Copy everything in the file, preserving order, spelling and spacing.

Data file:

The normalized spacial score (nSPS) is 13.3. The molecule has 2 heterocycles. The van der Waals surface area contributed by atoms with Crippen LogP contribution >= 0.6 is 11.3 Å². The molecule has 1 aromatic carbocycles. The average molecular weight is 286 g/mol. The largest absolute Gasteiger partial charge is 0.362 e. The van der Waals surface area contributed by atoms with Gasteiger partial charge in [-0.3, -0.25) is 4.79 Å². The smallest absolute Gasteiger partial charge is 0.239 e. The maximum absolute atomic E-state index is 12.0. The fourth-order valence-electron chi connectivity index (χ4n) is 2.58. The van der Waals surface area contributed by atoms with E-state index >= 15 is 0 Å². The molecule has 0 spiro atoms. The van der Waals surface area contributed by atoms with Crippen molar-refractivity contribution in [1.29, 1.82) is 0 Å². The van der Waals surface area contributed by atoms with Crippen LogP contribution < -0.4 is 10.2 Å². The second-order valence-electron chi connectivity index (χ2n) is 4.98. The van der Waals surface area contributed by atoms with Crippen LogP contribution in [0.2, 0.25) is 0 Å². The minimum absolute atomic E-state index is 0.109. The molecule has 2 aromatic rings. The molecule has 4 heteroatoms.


The normalized spacial score (nSPS) is 13.3. The molecule has 2 heterocycles. The van der Waals surface area contributed by atoms with Crippen LogP contribution >= 0.6 is 11.3 Å². The molecule has 1 aromatic carbocycles. The average molecular weight is 286 g/mol. The largest absolute Gasteiger partial charge is 0.362 e. The van der Waals surface area contributed by atoms with Gasteiger partial charge in [-0.3, -0.25) is 4.79 Å². The smallest absolute Gasteiger partial charge is 0.239 e. The maximum absolute atomic E-state index is 12.0. The fourth-order valence-electron chi connectivity index (χ4n) is 2.58. The van der Waals surface area contributed by atoms with E-state index >= 15 is 0 Å². The molecule has 0 spiro atoms. The van der Waals surface area contributed by atoms with Crippen molar-refractivity contribution in [1.29, 1.82) is 0 Å². The van der Waals surface area contributed by atoms with Crippen LogP contribution < -0.4 is 10.2 Å². The second-order valence-electron chi connectivity index (χ2n) is 4.98. The van der Waals surface area contributed by atoms with Crippen LogP contribution in [0.2, 0.25) is 0 Å². The minimum absolute atomic E-state index is 0.109. The molecule has 2 aromatic rings. The molecule has 4 heteroatoms.